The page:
Elephantoms, by Lyall Watson
Part meditation on an elusive animal, part evocation of the power of place, Lyall Watson's memoir 'Elephantoms: Tracking the elephant' presents an alluring mix of the mysteries of nature and the wonders of childhood.
Seeing the Elephant
To see the elephant. (US slang): to get experience of life, to gain knowledge of the world. (Oxford English Dictionary)
Africa is the stable heart of old Gondwana, left exposed when other less constant continents drifted away 130 million years ago. Today it straddles the equator, a vast plateau of ancient rock rising steeply from a narrow coastal strip that remains almost unbroken. There are very few inlets, bays, or gulfs on a coastline shorter than that of Europe. In the south, a semicircle of misty cliffs plunge vertically eight hundred feet down into deep water that rises silently and suddenly at the rocks, sweeping the unwary away in a relentless undertow. This is the Cape. The Cape of Storms, washed from the east by the warm flood of the Agulhas Current, bringing coral fish down to the edge of the Roaring Forties; and from the west by an enormous cold current - the Antarctic Drift - carrying penguins and fur seals up into the tropics. There is no other country whose coasts face so great a stretch of completely open water. And none which divides two great seas of such different character, blurring the boundary between Atlantic and Indian Oceans, creating a unique climatic zone with its own idiosyncratic weather and its own peculiar flora, both of which have played a vital part in animal and human evolution. The Cape Floral Kingdom, one of just six major floral divisions in the world, is known as fynbos and consists of more than 8 500 species, over 70 per cent of which are found nowhere else on earth. It is a rough-edged, hard-leafed evergreen community of heaths, sedges, reedlike restios, delicate gladioli, proteas, aromatic citruses, and pelargoniums - all crowded into a rich palette of saturated colours that can involve as many as 120 different kinds of plants in an area the size of a billiard table. The composition varies wildly from one slope to another, forging delicate partnerships and stretching out for six hundred miles along the coastal plain between the ocean and a range of mountains guarding the interior. These run roughly parallel to the shore and are older even than the geological disturbance which isolated Africa. They folded inwards and upwards 250 million years ago during the growing pains of Gondwana, crumpling as the great land mass adjusted to tectonic stress along a fault line that finally separated Africa from South America. Ancient sedimentary deposits in the area stand now in disarray, some frozen in vertical throws ten thousand feet high, broken only by narrow poorts or gaps that allow inland rivers to escape to the sea. The seaward slopes are fresh, ragged, and beautiful, weathering from grey to gold and rose as the declining sun warms their peaks. On the coastal plains at their feet, the rivers have cut deep gorges, the mouths of which are mostly drowned by rising sea levels and then partly filled in by beds of marine fossils or chains of lakes. All adding up to an exclusive ecosystem covering perhaps thirty thousand square miles of rolling ground beneath the steep walls of the Langeberg range, which run out eastwards until they fall into the sea. All this happened long before there were elephants. Proboscidean evolution began in Africa roughly sixty million years ago, probably with a small creature about the size of a pig, which wallowed in swampy depressions along the Valley of the Nile. [...]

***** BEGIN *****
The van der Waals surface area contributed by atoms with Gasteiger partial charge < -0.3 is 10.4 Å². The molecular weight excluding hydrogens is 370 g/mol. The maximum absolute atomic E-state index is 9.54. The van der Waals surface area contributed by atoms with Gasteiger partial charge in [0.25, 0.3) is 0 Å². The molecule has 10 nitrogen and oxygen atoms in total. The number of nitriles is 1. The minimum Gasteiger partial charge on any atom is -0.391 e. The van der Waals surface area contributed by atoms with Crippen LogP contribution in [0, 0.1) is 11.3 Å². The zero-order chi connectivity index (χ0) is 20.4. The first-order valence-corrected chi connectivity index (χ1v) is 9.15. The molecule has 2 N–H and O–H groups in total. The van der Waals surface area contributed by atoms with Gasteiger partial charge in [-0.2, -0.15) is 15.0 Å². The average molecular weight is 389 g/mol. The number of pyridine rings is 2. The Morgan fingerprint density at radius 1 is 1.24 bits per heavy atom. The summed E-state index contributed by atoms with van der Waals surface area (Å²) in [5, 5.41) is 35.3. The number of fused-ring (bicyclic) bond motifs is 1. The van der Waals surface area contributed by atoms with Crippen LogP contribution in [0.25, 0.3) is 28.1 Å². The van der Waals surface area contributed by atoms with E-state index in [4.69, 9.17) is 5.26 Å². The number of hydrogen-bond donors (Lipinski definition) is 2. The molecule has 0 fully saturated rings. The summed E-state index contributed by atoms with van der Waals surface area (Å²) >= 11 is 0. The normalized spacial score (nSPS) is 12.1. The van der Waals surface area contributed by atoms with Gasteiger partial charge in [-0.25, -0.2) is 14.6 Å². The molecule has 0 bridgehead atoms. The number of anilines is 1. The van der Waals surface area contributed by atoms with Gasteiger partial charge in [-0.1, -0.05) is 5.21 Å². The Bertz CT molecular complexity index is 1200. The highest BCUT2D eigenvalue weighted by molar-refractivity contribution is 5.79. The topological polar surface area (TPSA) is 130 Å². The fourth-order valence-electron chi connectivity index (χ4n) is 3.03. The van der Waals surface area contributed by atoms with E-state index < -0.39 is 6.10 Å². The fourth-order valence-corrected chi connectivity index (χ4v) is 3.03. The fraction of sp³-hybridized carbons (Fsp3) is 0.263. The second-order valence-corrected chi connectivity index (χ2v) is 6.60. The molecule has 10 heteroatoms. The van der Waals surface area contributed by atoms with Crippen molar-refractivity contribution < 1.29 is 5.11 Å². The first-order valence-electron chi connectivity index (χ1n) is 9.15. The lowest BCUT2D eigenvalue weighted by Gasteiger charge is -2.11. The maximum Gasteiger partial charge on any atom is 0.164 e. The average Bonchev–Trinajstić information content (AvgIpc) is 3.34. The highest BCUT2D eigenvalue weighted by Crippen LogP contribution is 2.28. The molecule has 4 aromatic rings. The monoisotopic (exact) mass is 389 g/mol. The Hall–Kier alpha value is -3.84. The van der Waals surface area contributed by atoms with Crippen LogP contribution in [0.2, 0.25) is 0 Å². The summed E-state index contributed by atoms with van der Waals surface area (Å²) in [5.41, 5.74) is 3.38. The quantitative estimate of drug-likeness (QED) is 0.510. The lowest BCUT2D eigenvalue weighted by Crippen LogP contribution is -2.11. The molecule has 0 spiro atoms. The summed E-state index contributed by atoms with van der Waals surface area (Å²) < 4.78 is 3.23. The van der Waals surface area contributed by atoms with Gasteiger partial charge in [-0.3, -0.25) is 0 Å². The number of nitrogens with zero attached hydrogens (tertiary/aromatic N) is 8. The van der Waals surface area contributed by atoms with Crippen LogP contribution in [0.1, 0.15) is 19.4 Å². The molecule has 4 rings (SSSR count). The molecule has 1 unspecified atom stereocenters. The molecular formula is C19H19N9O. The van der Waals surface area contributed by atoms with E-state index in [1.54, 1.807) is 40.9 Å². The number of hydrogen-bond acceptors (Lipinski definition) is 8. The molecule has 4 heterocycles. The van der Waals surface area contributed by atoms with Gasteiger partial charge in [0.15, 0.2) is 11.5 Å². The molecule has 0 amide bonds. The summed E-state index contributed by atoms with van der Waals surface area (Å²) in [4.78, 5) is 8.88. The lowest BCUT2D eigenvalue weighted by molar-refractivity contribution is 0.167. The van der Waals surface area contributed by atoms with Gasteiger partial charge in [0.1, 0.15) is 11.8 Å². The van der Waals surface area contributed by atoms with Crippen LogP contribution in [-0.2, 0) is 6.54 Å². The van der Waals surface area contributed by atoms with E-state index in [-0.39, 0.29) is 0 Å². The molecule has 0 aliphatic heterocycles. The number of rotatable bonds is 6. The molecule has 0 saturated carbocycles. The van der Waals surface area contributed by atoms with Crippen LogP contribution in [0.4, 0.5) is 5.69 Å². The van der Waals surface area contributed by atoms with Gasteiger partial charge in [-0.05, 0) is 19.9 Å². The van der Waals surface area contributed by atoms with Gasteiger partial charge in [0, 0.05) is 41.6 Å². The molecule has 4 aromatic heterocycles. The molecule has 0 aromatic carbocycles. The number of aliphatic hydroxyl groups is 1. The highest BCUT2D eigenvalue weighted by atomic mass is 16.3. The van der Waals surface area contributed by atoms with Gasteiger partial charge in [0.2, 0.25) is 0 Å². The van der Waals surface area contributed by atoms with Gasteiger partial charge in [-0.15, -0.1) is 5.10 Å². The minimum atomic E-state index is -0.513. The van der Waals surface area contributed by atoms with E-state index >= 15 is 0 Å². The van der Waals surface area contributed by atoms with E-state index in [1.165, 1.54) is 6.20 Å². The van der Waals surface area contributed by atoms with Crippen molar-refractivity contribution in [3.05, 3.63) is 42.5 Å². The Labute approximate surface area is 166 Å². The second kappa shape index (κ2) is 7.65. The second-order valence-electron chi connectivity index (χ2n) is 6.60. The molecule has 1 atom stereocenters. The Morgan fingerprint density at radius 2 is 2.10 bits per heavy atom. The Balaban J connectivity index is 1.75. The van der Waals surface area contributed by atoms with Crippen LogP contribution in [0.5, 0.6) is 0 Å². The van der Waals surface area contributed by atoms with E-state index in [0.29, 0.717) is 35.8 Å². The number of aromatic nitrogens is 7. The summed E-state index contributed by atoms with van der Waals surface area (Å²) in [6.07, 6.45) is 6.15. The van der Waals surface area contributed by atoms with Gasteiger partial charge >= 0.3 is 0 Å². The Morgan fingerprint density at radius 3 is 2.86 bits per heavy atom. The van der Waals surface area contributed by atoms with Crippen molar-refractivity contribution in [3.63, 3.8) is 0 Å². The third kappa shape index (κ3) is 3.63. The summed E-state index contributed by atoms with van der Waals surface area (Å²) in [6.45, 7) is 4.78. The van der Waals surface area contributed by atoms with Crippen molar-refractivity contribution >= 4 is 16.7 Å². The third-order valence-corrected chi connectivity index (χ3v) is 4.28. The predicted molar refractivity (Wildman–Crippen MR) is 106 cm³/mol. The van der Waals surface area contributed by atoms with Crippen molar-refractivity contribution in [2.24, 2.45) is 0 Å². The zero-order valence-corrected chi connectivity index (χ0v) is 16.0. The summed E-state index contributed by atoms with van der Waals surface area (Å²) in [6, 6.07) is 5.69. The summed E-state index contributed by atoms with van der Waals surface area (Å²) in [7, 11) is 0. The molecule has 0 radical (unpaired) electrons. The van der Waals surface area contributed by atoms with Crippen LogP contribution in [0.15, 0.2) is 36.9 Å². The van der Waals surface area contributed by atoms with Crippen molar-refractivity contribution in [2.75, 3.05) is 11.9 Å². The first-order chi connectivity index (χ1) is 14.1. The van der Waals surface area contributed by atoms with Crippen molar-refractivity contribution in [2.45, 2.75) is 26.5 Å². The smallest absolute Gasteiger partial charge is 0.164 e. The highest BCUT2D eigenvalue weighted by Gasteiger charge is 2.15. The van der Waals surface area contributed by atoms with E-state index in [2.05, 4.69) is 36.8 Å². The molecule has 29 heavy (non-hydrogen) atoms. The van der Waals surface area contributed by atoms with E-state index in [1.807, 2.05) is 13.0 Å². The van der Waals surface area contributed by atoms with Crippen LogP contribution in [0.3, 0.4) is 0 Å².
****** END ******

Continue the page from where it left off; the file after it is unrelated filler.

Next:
This is an excerpt from the memoir 'Elephantoms', by Lyall Watson.
Author: Lyall Watson
Publisher: The Penguin Group (SA)
Cape Town, South Africa 2004
ISBN 9780143024538 / ISBN 978-0-14-302453-8
Softcover, 13 x 20 cm, 253 pages
Watson, Lyall im Namibiana-Buchangebot
Part meditation on an elusive animal, part evocation of the power of place, 'Elephantoms: Tracking the elephant' presents an alluring mix of the mysteries of nature and the wonders of childhood.